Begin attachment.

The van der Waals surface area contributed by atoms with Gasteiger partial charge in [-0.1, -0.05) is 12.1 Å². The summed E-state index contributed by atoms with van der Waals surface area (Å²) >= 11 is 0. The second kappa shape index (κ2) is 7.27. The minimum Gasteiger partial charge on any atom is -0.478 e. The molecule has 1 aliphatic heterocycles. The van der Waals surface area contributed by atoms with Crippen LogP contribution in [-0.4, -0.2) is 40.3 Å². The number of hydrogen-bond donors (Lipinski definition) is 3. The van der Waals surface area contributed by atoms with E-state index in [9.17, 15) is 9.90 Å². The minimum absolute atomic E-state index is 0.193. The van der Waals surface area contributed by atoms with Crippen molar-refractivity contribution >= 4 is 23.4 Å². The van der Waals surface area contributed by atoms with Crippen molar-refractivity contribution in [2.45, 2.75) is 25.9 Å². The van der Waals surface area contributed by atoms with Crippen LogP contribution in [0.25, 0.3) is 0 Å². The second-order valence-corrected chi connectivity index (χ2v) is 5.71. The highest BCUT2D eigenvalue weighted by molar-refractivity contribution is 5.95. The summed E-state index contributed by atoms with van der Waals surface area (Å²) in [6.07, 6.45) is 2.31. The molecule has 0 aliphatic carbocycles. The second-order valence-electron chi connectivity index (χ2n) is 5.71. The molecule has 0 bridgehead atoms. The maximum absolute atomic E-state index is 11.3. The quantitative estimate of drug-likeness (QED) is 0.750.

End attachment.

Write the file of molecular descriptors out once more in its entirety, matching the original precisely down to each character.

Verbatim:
The van der Waals surface area contributed by atoms with Gasteiger partial charge in [-0.1, -0.05) is 12.1 Å². The summed E-state index contributed by atoms with van der Waals surface area (Å²) >= 11 is 0. The second kappa shape index (κ2) is 7.27. The minimum Gasteiger partial charge on any atom is -0.478 e. The molecule has 1 aliphatic heterocycles. The van der Waals surface area contributed by atoms with Crippen LogP contribution in [-0.4, -0.2) is 40.3 Å². The number of hydrogen-bond donors (Lipinski definition) is 3. The van der Waals surface area contributed by atoms with E-state index in [9.17, 15) is 9.90 Å². The minimum absolute atomic E-state index is 0.193. The van der Waals surface area contributed by atoms with Crippen molar-refractivity contribution >= 4 is 23.4 Å². The van der Waals surface area contributed by atoms with Crippen molar-refractivity contribution in [2.45, 2.75) is 25.9 Å². The van der Waals surface area contributed by atoms with Crippen LogP contribution in [0.25, 0.3) is 0 Å². The second-order valence-corrected chi connectivity index (χ2v) is 5.71. The highest BCUT2D eigenvalue weighted by molar-refractivity contribution is 5.95. The summed E-state index contributed by atoms with van der Waals surface area (Å²) in [6.07, 6.45) is 2.31. The molecule has 0 aliphatic carbocycles. The second-order valence-electron chi connectivity index (χ2n) is 5.71. The molecule has 0 bridgehead atoms. The maximum absolute atomic E-state index is 11.3. The quantitative estimate of drug-likeness (QED) is 0.750.